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What Oshkosh Needs – “A Need for Pride” (part 8 of 11)

By Sue Panek

When I began thinking about sharing my opinion about what Oshkosh needs, immediately my thoughts went to the various problems that NEED to be addressed in our community. In 2011 we conducted a local needs assessment, the LIFE Study, and we learned about a lot of needs. So, I could say, we NEED more volunteers, or we NEED more housing units, or we “NEED more services, or even that we NEED more money to fix our problems, but you already know all that.

Instead, I decided to share with you another NEED; the NEED for Oshkosh to display its PRIDE!

Maybe it’s because of our heritage or our strong work ethic but Oshkosh doesn’t “toot its own horn” nearly enough. We have a world-class education system with our university, technical college and K12 schools – we NEED to support them. We have some of the highest ranked health care systems – we NEED to be sure that everyone has access to them. We have excellent emergency and public safety services with our law enforcement and fire departments – we NEED to thank them.

We don’t always show it, but we have some really great things for which to be proud. We have a proud history of identifying problems and taking care of them. When refugees NEEDED a place to resettle (because they were forced from their countries of origin) many of the faith communities and organizations stepped up to welcome them, and we continue to do so. When a new playground was NEEDED, local service clubs joined together to coordinate the building of Little Oshkosh. And now there is work being done to develop an inclusive playground with the primary purpose of creating a safe and accessible outdoor recreation environment for individuals of all abilities and ages.

Oshkosh has a tradition of being responsive to community NEEDS. There was a time when the Grand Opera House was in NEED of some serious repairs and this community rallied together to make it the beautiful gem it is today. We also stepped up for the Paine, the Public Library and the Public Museum which continue to add to the cultural strength of this great city. When our community NEEDED an identity, the Chamber, Convention and Visitors’ Bureau and others engaged the community in establishing Oshkosh as Wisconsin’s Event City. Downtown redevelopment became a priority in Oshkosh.

So, when we determined that in order for downtown to flourish, we NEEDED a first class hotel and after years of neglect, we got it. We also have a great farmers’ market that continued to draw huge crowds Saturday after Saturday, and connects growers with those of us who NEED access to fresh fruits and veggies. And speaking of growing, Growing Oshkosh and the “hoop houses” have not only filled a NEED for fresh vegetables, sprouts and other great edibles, but provides people with opportunities for teaching gardening to children and volunteerism.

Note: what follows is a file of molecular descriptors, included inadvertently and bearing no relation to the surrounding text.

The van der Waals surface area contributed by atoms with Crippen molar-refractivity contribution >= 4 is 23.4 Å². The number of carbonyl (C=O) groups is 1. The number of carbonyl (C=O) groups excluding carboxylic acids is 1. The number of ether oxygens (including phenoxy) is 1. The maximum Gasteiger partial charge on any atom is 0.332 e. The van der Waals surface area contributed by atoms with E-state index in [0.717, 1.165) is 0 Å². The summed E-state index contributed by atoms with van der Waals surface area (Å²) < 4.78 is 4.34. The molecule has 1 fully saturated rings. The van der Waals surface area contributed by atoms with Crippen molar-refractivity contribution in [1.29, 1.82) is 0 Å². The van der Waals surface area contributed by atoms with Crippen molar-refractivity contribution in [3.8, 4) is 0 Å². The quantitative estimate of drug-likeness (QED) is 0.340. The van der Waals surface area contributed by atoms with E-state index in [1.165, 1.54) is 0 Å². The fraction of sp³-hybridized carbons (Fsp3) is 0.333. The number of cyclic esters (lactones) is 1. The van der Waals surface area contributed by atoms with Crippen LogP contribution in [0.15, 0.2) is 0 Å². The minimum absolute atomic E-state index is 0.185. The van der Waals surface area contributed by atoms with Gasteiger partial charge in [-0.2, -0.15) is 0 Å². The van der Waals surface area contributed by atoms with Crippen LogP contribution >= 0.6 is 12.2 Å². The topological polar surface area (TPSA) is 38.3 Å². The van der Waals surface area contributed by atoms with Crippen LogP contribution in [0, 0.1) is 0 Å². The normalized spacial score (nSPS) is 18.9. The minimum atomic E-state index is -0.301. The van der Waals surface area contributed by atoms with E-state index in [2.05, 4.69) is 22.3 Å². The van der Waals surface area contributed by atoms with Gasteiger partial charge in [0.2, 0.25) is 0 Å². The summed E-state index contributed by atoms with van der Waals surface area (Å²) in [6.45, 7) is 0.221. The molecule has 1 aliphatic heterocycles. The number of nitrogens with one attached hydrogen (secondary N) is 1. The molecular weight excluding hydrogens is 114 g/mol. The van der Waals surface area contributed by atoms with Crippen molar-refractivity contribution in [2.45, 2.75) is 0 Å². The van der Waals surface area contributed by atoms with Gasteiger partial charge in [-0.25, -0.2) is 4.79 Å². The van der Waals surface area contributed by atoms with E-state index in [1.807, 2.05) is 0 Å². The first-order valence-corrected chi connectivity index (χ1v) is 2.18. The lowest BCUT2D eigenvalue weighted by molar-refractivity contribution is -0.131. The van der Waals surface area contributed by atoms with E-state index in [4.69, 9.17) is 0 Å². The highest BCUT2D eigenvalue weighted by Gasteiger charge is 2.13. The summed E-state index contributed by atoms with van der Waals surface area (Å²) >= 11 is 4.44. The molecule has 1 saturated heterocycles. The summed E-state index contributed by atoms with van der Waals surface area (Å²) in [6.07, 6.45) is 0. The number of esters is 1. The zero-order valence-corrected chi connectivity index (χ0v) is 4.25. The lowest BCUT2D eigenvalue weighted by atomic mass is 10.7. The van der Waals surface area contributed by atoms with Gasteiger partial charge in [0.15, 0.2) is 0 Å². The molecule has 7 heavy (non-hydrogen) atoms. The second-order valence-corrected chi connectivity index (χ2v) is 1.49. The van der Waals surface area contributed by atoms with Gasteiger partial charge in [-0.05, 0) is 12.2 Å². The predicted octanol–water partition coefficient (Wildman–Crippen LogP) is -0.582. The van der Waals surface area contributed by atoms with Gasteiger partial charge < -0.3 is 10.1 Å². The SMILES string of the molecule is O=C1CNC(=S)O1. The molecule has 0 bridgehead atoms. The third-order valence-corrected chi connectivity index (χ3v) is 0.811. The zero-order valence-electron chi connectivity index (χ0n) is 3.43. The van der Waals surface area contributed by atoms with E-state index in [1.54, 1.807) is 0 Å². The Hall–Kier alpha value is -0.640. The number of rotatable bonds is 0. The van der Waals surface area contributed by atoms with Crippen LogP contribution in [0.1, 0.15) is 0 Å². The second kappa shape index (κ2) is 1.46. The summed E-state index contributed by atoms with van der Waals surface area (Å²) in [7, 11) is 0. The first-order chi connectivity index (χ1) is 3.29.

The Oshkosh Civility Project came about because of our NEED to live in a community where we treat each other with respect and dignity. Most recently, we have identified the NEED to address the increase in the use of heroin and we’re attacking it head-on by focusing on prevention, treatment, harm prevention, and law enforcement.

We have so many things for which to be grateful, but what we NEED are more of us who are willing to promote this great community. >>

So what do we NEED to do to show our pride?

Be a supporter not a detractor.

Be part of the solution not part of the problem.

Willingly get involved at the neighborhood or community level – whether it’s at school, your house of worship, with a non-profit, or by running for a government

Celebrate our success and share it with others…especially those who don’t live here.

Be an advocate for this great city and, find a way to make pride contagious.

Sue Panek is in her 20th year as Executive Director of the Oshkosh Area United Way. She actively volunteers in our community at the YMCA, St. Raphael’s Catholic Church, and Oshkosh Rotary Club. She also serves on the Advisory Boards for UW Oshkosh and Fox Valley Technical College, and the Winnebago County Board of Health.

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